Creating operators.....

This is a discussion on Creating operators..... within the C++ Programming forums, part of the General Programming Boards category; How can one create an operator to be used in their own program? For example, say I want the character ...

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    For Narnia! Sentral's Avatar
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    Arrow Creating operators.....

    How can one create an operator to be used in their own program? For example, say I want the character '@' to be used for multiplying numbers together. How do the standard C++ operators work?

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    Devil's Advocate SlyMaelstrom's Avatar
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    Quote Originally Posted by Sentral
    How can one create an operator to be used in their own program? For example, say I want the character '@' to be used for multiplying numbers together.
    You can't. Plain and simple.
    Quote Originally Posted by Sentral
    How do the standard C++ operators work?
    They're little tokens that the compiler understands and can convert accordingly when it sees them.
    Sent from my iPad®

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    The superhaterodyne twomers's Avatar
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    But you could maniuplate some operators to do something ... like you could overload the + operator in a class you made to subtract or something. Not the best of ideas though. It leads to confusion

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    (?<!re)tired Mario F.'s Avatar
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    Well... you can create a @ operator and use it to perform multiplication, or addition, or whatever.

    You need to create a parser and a small lexer that will encapsulate the rules.

    it could be as simple as:

    Code:
    double calculate(int left_arg, int right_arg, char oper) {
        switch(oper) {
            case '@':
                 return left_arg * right_arg;
                 break;
            case /* ... */
                 /* ... */
        }
    }
    The programmer’s wife tells him: “Run to the store and pick up a loaf of bread. If they have eggs, get a dozen.”
    The programmer comes home with 12 loaves of bread.


    Originally Posted by brewbuck:
    Reimplementing a large system in another language to get a 25% performance boost is nonsense. It would be cheaper to just get a computer which is 25% faster.

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    Devil's Advocate SlyMaelstrom's Avatar
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    Quote Originally Posted by Mario F.
    Well... you can create a @ operator and use it to perform multiplication, or addition, or whatever.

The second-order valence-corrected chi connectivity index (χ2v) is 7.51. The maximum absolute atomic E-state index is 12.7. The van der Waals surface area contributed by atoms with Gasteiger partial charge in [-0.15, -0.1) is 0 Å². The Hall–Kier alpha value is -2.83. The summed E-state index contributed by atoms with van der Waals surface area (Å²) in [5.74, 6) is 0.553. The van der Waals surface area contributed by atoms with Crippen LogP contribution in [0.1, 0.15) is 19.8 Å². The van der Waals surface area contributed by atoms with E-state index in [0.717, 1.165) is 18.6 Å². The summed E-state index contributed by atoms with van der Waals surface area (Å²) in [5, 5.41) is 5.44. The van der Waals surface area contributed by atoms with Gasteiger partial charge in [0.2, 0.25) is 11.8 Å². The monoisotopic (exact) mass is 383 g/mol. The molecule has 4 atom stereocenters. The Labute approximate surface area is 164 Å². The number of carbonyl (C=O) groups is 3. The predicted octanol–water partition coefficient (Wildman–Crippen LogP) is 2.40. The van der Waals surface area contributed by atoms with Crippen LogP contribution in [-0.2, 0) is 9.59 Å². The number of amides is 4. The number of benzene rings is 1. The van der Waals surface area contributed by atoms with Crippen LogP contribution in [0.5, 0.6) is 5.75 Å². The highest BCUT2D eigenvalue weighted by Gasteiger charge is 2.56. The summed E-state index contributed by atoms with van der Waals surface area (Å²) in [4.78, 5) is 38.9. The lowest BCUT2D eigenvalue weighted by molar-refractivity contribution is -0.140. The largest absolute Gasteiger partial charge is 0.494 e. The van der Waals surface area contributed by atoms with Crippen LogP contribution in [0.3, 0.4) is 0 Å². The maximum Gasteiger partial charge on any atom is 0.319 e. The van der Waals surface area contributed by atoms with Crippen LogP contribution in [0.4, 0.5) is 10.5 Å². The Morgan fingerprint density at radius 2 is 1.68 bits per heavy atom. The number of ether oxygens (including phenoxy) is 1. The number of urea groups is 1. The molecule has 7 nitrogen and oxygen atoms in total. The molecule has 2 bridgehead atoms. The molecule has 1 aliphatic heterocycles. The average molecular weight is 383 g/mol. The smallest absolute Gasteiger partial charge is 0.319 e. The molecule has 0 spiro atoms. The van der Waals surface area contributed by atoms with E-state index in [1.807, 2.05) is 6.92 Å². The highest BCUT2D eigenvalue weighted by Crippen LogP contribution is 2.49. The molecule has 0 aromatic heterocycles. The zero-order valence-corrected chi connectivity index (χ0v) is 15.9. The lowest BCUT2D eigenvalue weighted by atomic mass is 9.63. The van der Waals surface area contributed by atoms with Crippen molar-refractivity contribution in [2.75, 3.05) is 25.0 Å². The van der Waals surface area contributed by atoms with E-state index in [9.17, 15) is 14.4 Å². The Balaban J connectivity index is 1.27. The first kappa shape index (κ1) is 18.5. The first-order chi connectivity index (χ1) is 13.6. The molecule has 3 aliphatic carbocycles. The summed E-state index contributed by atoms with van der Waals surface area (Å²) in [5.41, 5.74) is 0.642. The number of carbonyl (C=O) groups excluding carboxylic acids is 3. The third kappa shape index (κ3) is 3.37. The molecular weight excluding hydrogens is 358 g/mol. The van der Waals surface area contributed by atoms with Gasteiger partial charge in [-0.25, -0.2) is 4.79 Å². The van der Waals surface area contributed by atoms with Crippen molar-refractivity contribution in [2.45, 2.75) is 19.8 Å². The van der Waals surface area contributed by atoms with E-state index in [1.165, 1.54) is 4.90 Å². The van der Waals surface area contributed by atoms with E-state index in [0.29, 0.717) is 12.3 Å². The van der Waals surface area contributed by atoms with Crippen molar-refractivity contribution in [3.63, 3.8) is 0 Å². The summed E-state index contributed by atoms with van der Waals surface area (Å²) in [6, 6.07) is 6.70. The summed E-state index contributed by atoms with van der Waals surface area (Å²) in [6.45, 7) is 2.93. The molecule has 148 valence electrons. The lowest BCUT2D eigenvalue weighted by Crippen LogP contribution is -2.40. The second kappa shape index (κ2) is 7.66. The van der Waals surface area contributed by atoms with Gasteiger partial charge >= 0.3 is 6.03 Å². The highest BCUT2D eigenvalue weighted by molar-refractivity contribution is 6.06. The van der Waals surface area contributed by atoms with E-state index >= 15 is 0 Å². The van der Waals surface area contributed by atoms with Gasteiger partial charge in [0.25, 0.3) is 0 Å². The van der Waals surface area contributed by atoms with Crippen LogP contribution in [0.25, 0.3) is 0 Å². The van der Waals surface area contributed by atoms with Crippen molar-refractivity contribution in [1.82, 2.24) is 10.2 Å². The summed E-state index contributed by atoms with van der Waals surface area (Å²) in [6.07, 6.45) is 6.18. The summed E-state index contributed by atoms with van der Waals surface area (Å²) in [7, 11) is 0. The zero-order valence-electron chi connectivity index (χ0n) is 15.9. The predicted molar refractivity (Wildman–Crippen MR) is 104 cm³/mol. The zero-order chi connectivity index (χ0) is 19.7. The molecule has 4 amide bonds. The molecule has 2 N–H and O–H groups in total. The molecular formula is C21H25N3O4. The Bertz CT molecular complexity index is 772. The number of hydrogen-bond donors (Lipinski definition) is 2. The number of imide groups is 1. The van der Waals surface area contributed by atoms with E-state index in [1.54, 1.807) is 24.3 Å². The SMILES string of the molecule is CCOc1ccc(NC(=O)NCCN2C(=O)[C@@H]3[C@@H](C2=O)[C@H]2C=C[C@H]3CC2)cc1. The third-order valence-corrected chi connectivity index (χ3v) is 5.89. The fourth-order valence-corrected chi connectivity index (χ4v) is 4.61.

I believe he's referring to an operator to be used in the code's syntax, not inside of a program.

    However, you can in fact use a nonstandard operator to be used in your C++ code! All you have to do is write your own C++ compiler that doesn't completely conform to the standards. Enjoy!
    Sent from my iPad®

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    (?<!re)tired Mario F.'s Avatar
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    He doesn't need a compiler for that either. Just a parser that translates his altered code to something C++ standard compiler can read.
    The programmer’s wife tells him: “Run to the store and pick up a loaf of bread. If they have eggs, get a dozen.”
    The programmer comes home with 12 loaves of bread.


    Originally Posted by brewbuck:
    Reimplementing a large system in another language to get a 25% performance boost is nonsense. It would be cheaper to just get a computer which is 25% faster.

  7. #7
    For Narnia! Sentral's Avatar
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    Actually, the code that Mario F. posted might work! I don't want to change the C++ language, I just want some operators to make things easier for my specific program. I perhaps should've made that clearer? Anyway, I could just stick operators in a header file, and use the symbol rather than a call to a function, which is what I wanted. DANKE!

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    Devil's Advocate SlyMaelstrom's Avatar
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    Actually your first sentence was clear enough, but the
    How do the standard C++ operators work?
    Could be argued as being the exact opposite of clear. Some kind of... I don't know... non-anti-clearite... I don't know, I don't think there is a word for it. But that's what it is!
    Sent from my iPad®

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